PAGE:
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Suppression of HPA axis in adults taking inhaled corticosteroids
  1. J R Greenfield,
  2. K Samaras
  1. Department of Endocrinology, St Vincent’s Hospital, and Garvan Institute of Medical Research, Sydney, Australia
  1. Correspondence to:
    A/Prof K Samaras
    Diabetes and Obesity Research Program, Garvan Institute of Medical Research, 384 Victoria Street, Darlinghurst 2010, Australia; K.samaras{at}

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Fluticasone propionate, a frequently prescribed potent inhaled corticosteroid, is an effective and generally safe treatment for chronic asthma. However, rare cases of dose related systemic absorption of inhaled corticosteroids leading to suppression of the hypothalamic-pituitary-adrenal (HPA) axis have been reported, particularly in children.1,2 Using the insulin tolerance test (ITT), we report two cases of symptomatic adrenocortical suppression in asthmatic adults taking inhaled fluticasone. The two patients reported here were selected from a review of 59 patients undergoing ITTs for investigation of suspected HPA dysfunction.3

Patient 1, a 38 year old woman (weight 49.9 kg) with a history of chronic asthma and allergic rhinitis, was referred for investigation of a 2 year history of fatigue, presyncope, and reduced libido. She denied symptoms of neuroglycopenia, thyroid dysfunction, headaches, arthralgia, myalgia, weight change, constipation, and diarrhoea. Past history included depression (in remission, on no current treatment) and bulimia nervosa. Menses were regular. There was no history of postpartum haemorrhage. Medications included fluticasone propionate/salmeterol xinafoate (Seretide) 250/25 µg one inhalation twice daily and mometasone furoate monohydrate (Nasonex) nasal spray 50 µg each nostril twice daily. However, adherence and dosing were variable. Of note, the patient reported that her presenting symptoms improved significantly whenever she had received oral steroids for asthma exacerbations in the past. Initial blood results are shown in table 1. Given low early morning cortisol levels in the absence of increased levels of adrenocorticotropin hormone (ACTH), an ITT was performed which revealed HPA axis suppression (table 1). Magnetic resonance imaging (MRI) demonstrated loss of upper concavity of the pituitary gland. Prednisone 2.5 mg/day was commenced and the dose of fluticasone propionate/salmeterol xinafoate was reduced to 125/25 µg one inhalation twice daily, with good symptomatic response. The patient was concurrently diagnosed with celiac disease following small bowel biopsy.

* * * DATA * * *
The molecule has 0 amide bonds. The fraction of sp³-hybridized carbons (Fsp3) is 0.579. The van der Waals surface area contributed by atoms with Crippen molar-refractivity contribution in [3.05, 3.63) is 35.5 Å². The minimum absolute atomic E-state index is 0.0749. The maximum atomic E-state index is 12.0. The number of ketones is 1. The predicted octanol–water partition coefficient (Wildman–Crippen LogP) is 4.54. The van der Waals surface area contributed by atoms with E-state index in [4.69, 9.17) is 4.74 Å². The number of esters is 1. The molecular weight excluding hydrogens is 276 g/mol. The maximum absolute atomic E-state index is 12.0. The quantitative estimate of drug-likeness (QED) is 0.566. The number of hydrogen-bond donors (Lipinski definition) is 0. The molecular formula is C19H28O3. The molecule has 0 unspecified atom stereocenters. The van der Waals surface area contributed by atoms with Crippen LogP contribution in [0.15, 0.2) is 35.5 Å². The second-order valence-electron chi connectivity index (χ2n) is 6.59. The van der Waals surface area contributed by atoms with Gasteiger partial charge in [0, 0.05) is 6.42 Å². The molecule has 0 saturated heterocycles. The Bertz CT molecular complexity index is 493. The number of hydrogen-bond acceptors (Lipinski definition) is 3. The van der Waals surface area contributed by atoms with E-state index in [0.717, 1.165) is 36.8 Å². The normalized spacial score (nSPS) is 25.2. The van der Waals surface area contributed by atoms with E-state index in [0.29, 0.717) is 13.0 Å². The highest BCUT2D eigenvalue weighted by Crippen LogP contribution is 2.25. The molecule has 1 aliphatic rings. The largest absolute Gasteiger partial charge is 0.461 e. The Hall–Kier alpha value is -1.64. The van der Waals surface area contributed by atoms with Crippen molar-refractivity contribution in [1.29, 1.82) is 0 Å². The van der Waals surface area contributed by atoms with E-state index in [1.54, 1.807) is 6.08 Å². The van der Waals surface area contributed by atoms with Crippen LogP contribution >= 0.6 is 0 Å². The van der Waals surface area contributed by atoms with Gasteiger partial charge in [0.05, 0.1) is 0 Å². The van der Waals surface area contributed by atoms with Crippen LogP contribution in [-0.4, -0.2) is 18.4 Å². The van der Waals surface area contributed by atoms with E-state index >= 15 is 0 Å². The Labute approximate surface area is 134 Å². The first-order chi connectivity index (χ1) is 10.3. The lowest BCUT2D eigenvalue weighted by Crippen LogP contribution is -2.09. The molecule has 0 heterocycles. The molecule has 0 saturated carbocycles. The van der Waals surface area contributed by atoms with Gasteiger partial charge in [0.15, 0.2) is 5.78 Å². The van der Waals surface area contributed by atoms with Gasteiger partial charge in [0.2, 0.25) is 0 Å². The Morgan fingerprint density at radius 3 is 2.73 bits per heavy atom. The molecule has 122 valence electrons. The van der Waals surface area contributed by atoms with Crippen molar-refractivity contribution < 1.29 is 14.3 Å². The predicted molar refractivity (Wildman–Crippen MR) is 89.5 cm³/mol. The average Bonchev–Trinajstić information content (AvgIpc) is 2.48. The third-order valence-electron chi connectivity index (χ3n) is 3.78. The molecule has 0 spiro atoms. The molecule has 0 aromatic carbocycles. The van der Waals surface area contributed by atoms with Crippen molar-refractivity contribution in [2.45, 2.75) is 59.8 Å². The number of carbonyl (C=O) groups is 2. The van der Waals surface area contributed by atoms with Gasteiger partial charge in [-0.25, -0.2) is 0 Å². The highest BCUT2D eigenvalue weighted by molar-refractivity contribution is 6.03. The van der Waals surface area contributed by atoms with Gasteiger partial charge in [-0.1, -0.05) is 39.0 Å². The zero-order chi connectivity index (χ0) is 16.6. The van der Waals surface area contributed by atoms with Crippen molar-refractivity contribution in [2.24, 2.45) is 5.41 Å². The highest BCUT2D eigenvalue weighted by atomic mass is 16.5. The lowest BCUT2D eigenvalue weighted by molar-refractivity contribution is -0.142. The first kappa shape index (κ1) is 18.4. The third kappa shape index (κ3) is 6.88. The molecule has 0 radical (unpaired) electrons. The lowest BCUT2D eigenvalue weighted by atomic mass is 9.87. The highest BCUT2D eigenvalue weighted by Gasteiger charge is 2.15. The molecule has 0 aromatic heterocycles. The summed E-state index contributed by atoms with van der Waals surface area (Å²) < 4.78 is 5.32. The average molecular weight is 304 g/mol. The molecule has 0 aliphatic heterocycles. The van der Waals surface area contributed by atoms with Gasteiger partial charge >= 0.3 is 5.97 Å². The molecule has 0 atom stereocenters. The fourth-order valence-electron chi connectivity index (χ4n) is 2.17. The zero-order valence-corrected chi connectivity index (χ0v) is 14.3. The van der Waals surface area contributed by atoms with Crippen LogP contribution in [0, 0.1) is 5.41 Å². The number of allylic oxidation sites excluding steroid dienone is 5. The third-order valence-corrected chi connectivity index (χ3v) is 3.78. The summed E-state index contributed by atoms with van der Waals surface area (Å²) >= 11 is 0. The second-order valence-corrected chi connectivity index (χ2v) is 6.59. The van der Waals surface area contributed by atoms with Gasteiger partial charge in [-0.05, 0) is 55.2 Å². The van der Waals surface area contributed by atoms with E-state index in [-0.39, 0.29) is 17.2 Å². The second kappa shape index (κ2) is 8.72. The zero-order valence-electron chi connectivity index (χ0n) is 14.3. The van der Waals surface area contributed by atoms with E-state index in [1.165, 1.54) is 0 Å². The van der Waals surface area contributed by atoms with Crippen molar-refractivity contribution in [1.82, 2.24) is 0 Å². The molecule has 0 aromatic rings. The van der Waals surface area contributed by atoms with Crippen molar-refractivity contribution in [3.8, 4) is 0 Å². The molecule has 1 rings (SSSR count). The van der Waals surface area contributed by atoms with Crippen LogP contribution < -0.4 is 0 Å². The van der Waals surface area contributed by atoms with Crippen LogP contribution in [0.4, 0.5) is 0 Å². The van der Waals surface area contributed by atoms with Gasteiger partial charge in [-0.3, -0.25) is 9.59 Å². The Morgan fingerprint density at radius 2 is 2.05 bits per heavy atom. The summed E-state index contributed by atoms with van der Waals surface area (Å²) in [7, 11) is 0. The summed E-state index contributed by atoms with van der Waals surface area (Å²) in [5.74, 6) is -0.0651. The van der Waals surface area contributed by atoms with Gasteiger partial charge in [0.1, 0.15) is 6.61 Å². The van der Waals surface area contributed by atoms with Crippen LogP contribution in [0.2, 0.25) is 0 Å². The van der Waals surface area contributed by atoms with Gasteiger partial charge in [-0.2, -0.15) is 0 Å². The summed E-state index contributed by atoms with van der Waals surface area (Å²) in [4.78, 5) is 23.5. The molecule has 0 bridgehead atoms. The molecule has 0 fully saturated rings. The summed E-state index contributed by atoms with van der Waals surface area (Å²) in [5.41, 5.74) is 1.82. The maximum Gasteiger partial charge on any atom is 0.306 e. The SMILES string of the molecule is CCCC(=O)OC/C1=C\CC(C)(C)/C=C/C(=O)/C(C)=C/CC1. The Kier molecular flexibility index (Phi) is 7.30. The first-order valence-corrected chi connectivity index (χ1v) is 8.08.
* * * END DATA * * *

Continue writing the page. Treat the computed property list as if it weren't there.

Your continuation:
Table 1

 Baseline biochemistry and peak cortisol levels following insulin induced hypoglycaemia in two female adult patients taking inhaled/intranasal corticosteroids

Patient 2, a 61 year old woman (weight 55 kg) with chronic asthma, treatment resistant osteoporosis, Hashimoto’s hypothyroidism and celiac disease, reported fatigue, presyncope, neuroglycopenia, adrenergic symptoms of hypoglycaemia, anorexia and weight loss. Menopause was premature at age 45 years. There was no history of significant haemorrhage. Medications included inhaled fluticasone propionate (Flixotide) 250 µg and salmeterol xinafoate (Serevent) 50 µg one inhalation of each twice daily (for 12 months prior to presentation). As morning cortisol levels were low and the ACTH level was normal, an ITT was undertaken which demonstrated suppression of the HPA and growth hormone axes (table 1). Pituitary MRI scan was unremarkable. Prednisone 2 mg/day was commenced with symptomatic improvement. The dose of prednisone was reduced to 1 mg after 4 months without recurrence of presenting symptoms.